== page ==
Talkin’ ’Bout the Generations: ICI Research on Mutual Fund Ownership by Generation
Talk about the differences between generations is a hot topic in today’s cultural conversation. And the Millennial and Baby Boomer generations are in the middle of a little generational warfare. But when it comes to owning mutual funds, are there really that many differences between the generations? What types of funds do people from each generation own? And what types of accounts do they hold?
ICI research can tell us a lot about ownership of mutual funds by different generations. In “Profile of Mutual Fund Shareholders, 2019,” ICI examines the results of our Annual Mutual Fund Shareholder Tracking Survey, which gathers information on the demographic and financial characteristics of mutual fund–owning households in the United States. This comprehensive study, most recently conducted in the summer of 2019, gives us a close look at mutual fund ownership across generations.
What types of funds do the different generations hold?
Equity Mutual Funds Most Popular in All Generations
Regardless of the type of account mutual funds are held in, equity mutual funds remained the most frequently owned type across the generations of mutual fund–owning households. Ownership of money market funds tended to be higher, the older the generation.
Equity fund ownership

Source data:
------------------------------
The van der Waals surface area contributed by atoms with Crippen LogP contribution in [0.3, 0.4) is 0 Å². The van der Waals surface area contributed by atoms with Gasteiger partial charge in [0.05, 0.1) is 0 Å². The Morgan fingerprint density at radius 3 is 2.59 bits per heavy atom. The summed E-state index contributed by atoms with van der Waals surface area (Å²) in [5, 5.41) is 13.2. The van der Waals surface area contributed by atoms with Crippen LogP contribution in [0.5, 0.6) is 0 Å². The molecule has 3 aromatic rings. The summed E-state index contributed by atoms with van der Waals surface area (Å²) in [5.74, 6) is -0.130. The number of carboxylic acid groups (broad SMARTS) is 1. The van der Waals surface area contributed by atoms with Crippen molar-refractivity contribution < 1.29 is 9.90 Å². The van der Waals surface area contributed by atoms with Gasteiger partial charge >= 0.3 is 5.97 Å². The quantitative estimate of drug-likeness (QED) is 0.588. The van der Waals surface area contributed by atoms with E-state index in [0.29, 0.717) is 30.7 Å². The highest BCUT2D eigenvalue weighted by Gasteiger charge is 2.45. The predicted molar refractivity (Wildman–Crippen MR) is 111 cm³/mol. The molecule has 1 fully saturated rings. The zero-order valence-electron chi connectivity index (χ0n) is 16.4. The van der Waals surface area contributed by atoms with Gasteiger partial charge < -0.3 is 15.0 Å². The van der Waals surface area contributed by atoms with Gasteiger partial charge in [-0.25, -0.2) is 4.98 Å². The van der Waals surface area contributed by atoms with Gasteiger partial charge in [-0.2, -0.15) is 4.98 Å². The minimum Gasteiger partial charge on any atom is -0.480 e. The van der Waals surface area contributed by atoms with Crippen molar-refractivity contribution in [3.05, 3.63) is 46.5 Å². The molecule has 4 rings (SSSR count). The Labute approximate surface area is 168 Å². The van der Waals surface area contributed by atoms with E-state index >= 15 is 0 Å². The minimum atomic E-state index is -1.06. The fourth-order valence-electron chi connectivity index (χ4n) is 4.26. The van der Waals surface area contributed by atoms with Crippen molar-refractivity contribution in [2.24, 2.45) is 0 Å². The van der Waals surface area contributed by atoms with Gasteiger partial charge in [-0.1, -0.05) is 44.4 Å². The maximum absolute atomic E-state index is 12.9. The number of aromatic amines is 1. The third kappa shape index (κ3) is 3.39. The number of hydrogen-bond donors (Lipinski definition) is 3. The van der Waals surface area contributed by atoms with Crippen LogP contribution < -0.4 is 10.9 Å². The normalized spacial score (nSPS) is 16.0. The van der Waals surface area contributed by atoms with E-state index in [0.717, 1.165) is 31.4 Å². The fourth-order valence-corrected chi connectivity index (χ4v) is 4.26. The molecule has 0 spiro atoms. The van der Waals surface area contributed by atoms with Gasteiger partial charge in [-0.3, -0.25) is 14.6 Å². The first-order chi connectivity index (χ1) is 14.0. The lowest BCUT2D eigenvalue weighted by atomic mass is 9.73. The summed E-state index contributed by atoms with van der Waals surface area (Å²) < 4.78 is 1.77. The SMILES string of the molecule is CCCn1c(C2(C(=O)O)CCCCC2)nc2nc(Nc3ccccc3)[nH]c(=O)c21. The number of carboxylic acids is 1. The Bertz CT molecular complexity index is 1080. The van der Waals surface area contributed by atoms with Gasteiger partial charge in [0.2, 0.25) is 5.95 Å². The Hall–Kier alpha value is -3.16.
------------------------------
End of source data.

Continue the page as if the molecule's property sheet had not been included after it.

Money market fund ownership
What kinds of accounts do the different generations have?
Tax-Advantaged Retirement and Education Accounts Are Popular Across Generations
Mutual fund–owning households often have tax-advantaged savings vehicles such as defined contribution (DC) retirement plan accounts, individual retirement accounts (IRAs), or education-targeted savings accounts.
Defined contribution plan ownership
Overall, more than eight in 10 mutual fund–owning households have DC retirement accounts in 2019. Broken down by generation, we’ve found that ownership of DC retirement plan accounts is highest among households in their working and saving years.
Individual retirement account ownership
More than six in 10 mutual fund–owning households have traditional IRAs or Roth IRAs, on average, but IRA ownership tends to be higher among older generations.
Education-targeted savings ownership
Overall, one-fifth of mutual fund–owning households own Coverdell Education Savings Accounts, 529 prepaid tuition, or 529 college savings plans in 2019. Ownership of education-targeted savings program accounts tends to be higher among younger generations.
What is the primary goal of saving across generations?
Majority of Mutual Fund Investors of All Generations Are Focused on Retirement Saving
Mutual fund–owning households across all generations indicate saving for retirement is one of their financial goals. When asked about their financial goals, retirement was the most common goal selected, and was the most likely to be chosen as their primary financial goal. Younger generations are more likely to indicate that saving for education is a financial goal.
Retirement as the primary goal
Retirement as a goal
Education as a goal
If you’d like to learn more about this topic, explore the full paper—“Profile of Mutual Fund Shareholders, 2019.” Some of the findings from this survey are also summarized in “Ownership of Mutual Funds, Shareholder Sentiment, and Use of the Internet, 2019” and “Characteristics of Mutual Fund Investors, 2019.” For more information on who invests in mutual funds and why, check out this video.